Brothers, if anyone is caught in any transgression, you who are spiritual should restore him in a spirit of gentleness. Keep watch on yourself, lest you too be tempted. 2 Bear one another’s burdens, and so fulfill the law of Christ. 3 For if anyone thinks he is something, when he is nothing, he deceives himself. 4 But let each one test his own work, and then his reason to boast will be in himself alone and not in his neighbor.5 For each will have to bear his own load. ~Galatians 6:1-5

An exhortation like this gives great insight into our two biggest temptations: carnality and self-righteousness.  It assumes that 1. we will be tempted and commit sin, at the very least, transiently, 2. we will need to correct and be corrected about sin transiently, and 3. our natural inclination is to think ourselves better than we are – whether we are the one in sin or the one correcting the sin of another.

Paul’s instructions are simple.  They come on the heels of the harsh, wrongful “correction” and exclusion administered by self-righteous men within the church.  Paul is sifting through the collateral damage done by puffed up leaders.  He is firmly reinstating proper restoration methods in the face of the rancid, loveless correction and competition that has been going on in Galatia.

“…you who are spiritual…”

His advice?  First, you must qualify.  Before you ever even think about correcting another sinner, examine yourself.  Are you spiritual?  If not, cease and desist.  Give it up.  You are in no place to correct anyone if you are not in tune with the Holy Spirit.  If you are, however, walking in line with the Spirit, then, and only then, proceed with great caution.  Then, if you see your brother sinning, be gentle with him.  Restore him.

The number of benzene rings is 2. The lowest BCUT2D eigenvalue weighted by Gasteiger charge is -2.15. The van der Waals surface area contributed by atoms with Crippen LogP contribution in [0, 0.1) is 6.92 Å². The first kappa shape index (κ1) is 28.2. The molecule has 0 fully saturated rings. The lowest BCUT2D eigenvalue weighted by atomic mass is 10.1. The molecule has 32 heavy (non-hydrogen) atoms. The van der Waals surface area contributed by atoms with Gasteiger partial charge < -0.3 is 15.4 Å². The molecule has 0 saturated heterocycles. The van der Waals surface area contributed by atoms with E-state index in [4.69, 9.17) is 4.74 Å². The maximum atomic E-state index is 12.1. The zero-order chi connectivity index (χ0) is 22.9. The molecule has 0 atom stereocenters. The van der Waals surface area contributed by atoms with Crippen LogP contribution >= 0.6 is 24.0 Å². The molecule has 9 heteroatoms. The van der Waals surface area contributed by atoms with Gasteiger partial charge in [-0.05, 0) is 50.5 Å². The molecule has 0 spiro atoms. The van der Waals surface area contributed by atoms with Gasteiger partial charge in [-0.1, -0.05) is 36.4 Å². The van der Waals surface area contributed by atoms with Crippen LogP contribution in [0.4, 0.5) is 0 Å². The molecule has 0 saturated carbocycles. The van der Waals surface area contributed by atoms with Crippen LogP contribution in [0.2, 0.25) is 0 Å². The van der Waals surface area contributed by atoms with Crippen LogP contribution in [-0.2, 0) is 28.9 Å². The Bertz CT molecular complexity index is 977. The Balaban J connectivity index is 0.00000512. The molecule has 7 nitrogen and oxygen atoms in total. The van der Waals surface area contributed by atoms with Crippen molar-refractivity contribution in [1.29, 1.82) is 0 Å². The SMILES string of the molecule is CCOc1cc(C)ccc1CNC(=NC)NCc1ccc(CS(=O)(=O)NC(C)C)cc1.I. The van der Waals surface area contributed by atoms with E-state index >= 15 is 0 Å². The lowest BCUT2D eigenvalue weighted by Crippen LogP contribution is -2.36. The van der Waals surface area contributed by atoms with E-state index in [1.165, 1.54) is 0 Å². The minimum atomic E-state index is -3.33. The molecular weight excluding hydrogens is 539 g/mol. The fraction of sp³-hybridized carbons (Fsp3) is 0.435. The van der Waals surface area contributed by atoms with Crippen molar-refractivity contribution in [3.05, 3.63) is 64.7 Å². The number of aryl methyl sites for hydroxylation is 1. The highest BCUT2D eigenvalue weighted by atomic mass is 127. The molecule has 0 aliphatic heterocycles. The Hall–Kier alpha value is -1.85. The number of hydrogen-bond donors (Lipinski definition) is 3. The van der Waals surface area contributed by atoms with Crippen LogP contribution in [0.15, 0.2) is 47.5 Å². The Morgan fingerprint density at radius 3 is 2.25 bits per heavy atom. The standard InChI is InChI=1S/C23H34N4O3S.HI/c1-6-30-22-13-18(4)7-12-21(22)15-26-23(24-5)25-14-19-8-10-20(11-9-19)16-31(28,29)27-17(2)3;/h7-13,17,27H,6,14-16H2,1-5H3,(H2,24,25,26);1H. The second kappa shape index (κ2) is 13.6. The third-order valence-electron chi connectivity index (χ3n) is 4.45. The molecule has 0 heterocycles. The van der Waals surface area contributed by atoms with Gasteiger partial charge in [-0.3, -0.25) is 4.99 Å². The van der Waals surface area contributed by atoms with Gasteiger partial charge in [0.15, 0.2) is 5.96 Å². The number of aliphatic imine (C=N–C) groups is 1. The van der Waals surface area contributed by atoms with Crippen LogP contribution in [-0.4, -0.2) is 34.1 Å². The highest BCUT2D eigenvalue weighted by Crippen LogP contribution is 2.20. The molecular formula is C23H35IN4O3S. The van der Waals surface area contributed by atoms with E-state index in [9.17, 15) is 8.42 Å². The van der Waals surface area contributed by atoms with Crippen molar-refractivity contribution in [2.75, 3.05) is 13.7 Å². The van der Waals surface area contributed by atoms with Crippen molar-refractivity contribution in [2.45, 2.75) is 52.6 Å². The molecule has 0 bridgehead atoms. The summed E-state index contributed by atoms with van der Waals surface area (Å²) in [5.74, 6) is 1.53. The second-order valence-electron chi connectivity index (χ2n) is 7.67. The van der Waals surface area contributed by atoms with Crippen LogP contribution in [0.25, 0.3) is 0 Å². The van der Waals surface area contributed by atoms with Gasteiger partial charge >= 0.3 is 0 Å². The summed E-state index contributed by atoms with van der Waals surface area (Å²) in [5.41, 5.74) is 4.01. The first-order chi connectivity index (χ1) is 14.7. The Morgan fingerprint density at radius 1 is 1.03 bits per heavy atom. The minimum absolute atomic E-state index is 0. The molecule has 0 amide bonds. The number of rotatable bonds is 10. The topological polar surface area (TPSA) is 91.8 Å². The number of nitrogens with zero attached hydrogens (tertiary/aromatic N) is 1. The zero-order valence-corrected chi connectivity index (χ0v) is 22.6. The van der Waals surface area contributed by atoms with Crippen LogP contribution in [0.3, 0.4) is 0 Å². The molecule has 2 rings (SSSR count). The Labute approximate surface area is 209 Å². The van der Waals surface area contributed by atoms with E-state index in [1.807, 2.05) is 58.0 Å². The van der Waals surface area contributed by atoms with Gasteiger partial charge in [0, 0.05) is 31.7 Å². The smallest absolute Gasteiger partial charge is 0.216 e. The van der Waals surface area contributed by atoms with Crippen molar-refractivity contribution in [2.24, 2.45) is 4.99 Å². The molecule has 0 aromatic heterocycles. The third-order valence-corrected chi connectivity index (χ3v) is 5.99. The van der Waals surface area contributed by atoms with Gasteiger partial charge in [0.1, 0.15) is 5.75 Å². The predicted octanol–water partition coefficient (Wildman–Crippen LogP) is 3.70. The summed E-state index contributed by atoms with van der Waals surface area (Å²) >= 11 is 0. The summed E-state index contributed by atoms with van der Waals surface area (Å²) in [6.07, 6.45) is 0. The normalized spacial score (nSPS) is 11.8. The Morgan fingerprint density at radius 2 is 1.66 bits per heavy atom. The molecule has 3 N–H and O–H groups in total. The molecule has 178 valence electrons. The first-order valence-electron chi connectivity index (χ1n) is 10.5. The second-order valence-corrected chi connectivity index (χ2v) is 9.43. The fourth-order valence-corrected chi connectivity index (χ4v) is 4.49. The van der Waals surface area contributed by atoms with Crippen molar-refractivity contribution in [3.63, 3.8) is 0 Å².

Restore: to bring back to an original condition; to put someone back in a former position.

Restore.  Not reprimand.  Not reject.  Not ridicule.  Not label reprobate.  Restore.

Restoration is not retaliation.  It is not meant to wound, embarrass, injure, or shame.  Restoration is built on brotherly love.  It assumes that the transgressor is acting out of character.  It implies that the sinner was formerly in right standing with God.  The teachers in Galatia instead, assumed just the opposite.  They considered men unlike themselves (preferentially speaking) to be men of a different kind altogether – a worse, despicable, derelict kind who had no place at all within their great kingdom.  Little wonder why Paul emphasizes the importance of addressing sin properly here.  He knows that there are only sinners in the church who will be correcting sinners in the church.

His next warning?  Be careful.  When you go to one who is in sin, you will likely be tempted to sin right along with them.  Know why?  Because you are just like him.  You are a sinner, too.  Got it?  Remember it well or you will fall by either sinning with him or sinning by self-righteously thinking you are better than he.